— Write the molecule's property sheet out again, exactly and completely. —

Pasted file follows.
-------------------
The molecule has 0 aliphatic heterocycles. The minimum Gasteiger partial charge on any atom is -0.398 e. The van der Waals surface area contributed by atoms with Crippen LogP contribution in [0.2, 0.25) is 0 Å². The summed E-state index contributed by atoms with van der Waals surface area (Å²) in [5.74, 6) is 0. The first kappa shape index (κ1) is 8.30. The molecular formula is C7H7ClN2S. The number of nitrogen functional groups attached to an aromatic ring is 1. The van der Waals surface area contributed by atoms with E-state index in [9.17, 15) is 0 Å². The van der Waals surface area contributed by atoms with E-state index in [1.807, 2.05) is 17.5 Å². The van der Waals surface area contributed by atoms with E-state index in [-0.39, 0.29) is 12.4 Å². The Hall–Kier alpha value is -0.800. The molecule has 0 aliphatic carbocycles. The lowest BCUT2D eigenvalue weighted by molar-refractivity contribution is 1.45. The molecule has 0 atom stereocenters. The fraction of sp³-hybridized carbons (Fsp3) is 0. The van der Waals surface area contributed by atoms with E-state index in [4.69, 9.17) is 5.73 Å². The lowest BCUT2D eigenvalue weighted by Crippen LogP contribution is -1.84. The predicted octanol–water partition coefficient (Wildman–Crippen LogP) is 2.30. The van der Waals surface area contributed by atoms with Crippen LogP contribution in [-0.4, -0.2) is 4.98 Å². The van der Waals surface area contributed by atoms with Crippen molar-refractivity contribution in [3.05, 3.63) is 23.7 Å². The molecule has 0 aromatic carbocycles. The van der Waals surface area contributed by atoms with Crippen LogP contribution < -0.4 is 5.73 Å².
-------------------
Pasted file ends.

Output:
The molecule has 0 aliphatic heterocycles. The minimum Gasteiger partial charge on any atom is -0.398 e. The van der Waals surface area contributed by atoms with Crippen LogP contribution in [0.2, 0.25) is 0 Å². The summed E-state index contributed by atoms with van der Waals surface area (Å²) in [5.74, 6) is 0. The first kappa shape index (κ1) is 8.30. The molecular formula is C7H7ClN2S. The number of nitrogen functional groups attached to an aromatic ring is 1. The van der Waals surface area contributed by atoms with E-state index in [9.17, 15) is 0 Å². The van der Waals surface area contributed by atoms with E-state index in [1.807, 2.05) is 17.5 Å². The van der Waals surface area contributed by atoms with E-state index in [-0.39, 0.29) is 12.4 Å². The Hall–Kier alpha value is -0.800. The molecule has 0 aliphatic carbocycles. The lowest BCUT2D eigenvalue weighted by molar-refractivity contribution is 1.45. The molecule has 0 atom stereocenters. The fraction of sp³-hybridized carbons (Fsp3) is 0. The van der Waals surface area contributed by atoms with E-state index in [4.69, 9.17) is 5.73 Å². The lowest BCUT2D eigenvalue weighted by Crippen LogP contribution is -1.84. The predicted octanol–water partition coefficient (Wildman–Crippen LogP) is 2.30. The van der Waals surface area contributed by atoms with Crippen LogP contribution in [-0.4, -0.2) is 4.98 Å². The van der Waals surface area contributed by atoms with Crippen molar-refractivity contribution in [3.05, 3.63) is 23.7 Å². The molecule has 0 aromatic carbocycles. The van der Waals surface area contributed by atoms with Crippen LogP contribution < -0.4 is 5.73 Å².